And she said, “Maybe.” So she got in touch with me. We pulled the puppets. We messed around with voices and characters. We just played like two kids would play with dolls. We played with these odd, this odd combination of puppets.

We adapted some fairytales then we did this show three months later. And it went over pretty well. I mean, it was fun. The kids enjoyed it. It was funny. So without intentioning to do so we had a puppet show. Word got around to different libraries.

People started asking us, so we kept doing shows and we were in business, you know, unintentionally in business. And that business grew. And I became a puppeteer. So I was in investing time and adapting stories, creating stories. We did some, the show got bigger that we did it for about three years, so that partnership fell apart.

But I got to puppetry performance through the visual construction of puppets. And the use of puppets and reuse of puppets rather than making an object to sell. I made an object to rent. People paid me for the use of this object. So, crazily, I got into puppetry for economic reasons.

Great Performances – Ep. 10

Summary

Beth shares two stories from Rob Richards and Catherine Stewart, two performers with extensive theater backgrounds. The episode highlights excellent writing and execution that transcend the genre and elevate the art of storytelling.

Long Story Short is a storytelling series for people of all levels and is often a place for beginners to showcase their stories and build their performance chops. However, there are highly experienced storytellers and performers who take the stage at 3S Artspace to share their work. Here are two of those stories.

To connect to Long Story Short and learn more about our upcoming live shows, go to https://www.longstoryshortpod.com/

You can also learn here where to sign up to tell a story and find resources for honing your storytelling craft.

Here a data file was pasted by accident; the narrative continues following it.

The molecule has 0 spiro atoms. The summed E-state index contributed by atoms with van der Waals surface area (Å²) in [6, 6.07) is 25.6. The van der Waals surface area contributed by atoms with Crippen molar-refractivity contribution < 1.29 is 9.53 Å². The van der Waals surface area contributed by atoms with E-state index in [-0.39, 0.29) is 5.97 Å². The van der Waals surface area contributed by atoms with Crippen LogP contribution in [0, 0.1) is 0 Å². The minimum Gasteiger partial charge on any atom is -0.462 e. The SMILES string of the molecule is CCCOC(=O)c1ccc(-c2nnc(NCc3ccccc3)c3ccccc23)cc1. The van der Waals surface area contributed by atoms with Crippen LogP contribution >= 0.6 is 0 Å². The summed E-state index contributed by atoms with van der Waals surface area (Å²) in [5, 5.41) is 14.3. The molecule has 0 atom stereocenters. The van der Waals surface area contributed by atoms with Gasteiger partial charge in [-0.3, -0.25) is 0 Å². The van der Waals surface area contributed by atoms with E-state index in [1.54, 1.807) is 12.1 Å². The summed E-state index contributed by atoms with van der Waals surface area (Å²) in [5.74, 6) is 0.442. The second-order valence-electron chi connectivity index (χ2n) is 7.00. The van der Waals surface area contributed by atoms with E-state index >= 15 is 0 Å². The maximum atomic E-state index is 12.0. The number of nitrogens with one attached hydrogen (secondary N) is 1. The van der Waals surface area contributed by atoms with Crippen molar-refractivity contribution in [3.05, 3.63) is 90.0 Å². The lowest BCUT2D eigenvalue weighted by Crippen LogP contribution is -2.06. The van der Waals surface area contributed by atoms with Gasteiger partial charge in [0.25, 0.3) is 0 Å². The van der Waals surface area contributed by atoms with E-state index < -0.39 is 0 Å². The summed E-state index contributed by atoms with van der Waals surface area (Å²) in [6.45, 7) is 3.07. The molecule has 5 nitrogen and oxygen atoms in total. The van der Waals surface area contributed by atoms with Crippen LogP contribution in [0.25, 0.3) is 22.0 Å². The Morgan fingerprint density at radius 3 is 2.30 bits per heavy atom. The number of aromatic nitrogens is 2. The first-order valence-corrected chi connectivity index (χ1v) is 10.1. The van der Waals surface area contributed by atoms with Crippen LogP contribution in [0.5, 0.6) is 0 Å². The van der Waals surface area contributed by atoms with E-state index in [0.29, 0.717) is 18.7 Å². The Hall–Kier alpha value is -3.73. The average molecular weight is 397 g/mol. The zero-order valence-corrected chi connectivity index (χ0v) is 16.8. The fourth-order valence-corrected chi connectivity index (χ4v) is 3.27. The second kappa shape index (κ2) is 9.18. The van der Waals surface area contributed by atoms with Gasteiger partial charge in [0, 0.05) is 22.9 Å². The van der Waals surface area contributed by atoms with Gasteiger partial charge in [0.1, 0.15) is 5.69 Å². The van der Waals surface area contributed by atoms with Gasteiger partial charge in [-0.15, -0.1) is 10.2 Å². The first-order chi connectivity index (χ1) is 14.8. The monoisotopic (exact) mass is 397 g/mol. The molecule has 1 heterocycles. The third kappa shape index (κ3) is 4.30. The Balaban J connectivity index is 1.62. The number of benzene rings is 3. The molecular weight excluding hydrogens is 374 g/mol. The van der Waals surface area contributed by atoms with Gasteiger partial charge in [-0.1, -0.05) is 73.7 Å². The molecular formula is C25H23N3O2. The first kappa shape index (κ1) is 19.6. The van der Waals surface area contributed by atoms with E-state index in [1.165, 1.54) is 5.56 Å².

In this episode

Get an introduction to this episode below or check out the full audio above.

We’ve got some fantastic, really unique stories coming in this episode that really stand above and beyond in style and in performance. Some of the other stories that we have had over the years and I really wanted to take some time to highlight them because the people who brought these stories are extremely skilled in what they do and deserve their own episode and their own recognition.

One of the defining elements of Long Story Short has been the casual nature of the stories people tell. I use the term off the cuff a lot. Now, this is something people have used kind of as a slag against the show. Like as if, because these stories are a little less rehearsed, they aren’t true storytelling.

Not that there’s anything wrong with that polished and perfectly timed story that you’re going to hear on like a moth story slam, slam, nothing wrong with that. It’s just typically not a bar I require for everyone who appears at this show and I think that’s to the show’s benefit. I would say that at least 50% of the people who get up to tell a story have never performed in this style before at all.

And I try to foster the super casual storytelling style because I think that it allows for an entry for people who aren’t performers, but have something really important to say. And I think that it allows for the audience to feel a little bit more comfortable sometimes and makes the event feel a little bit more like a conversation.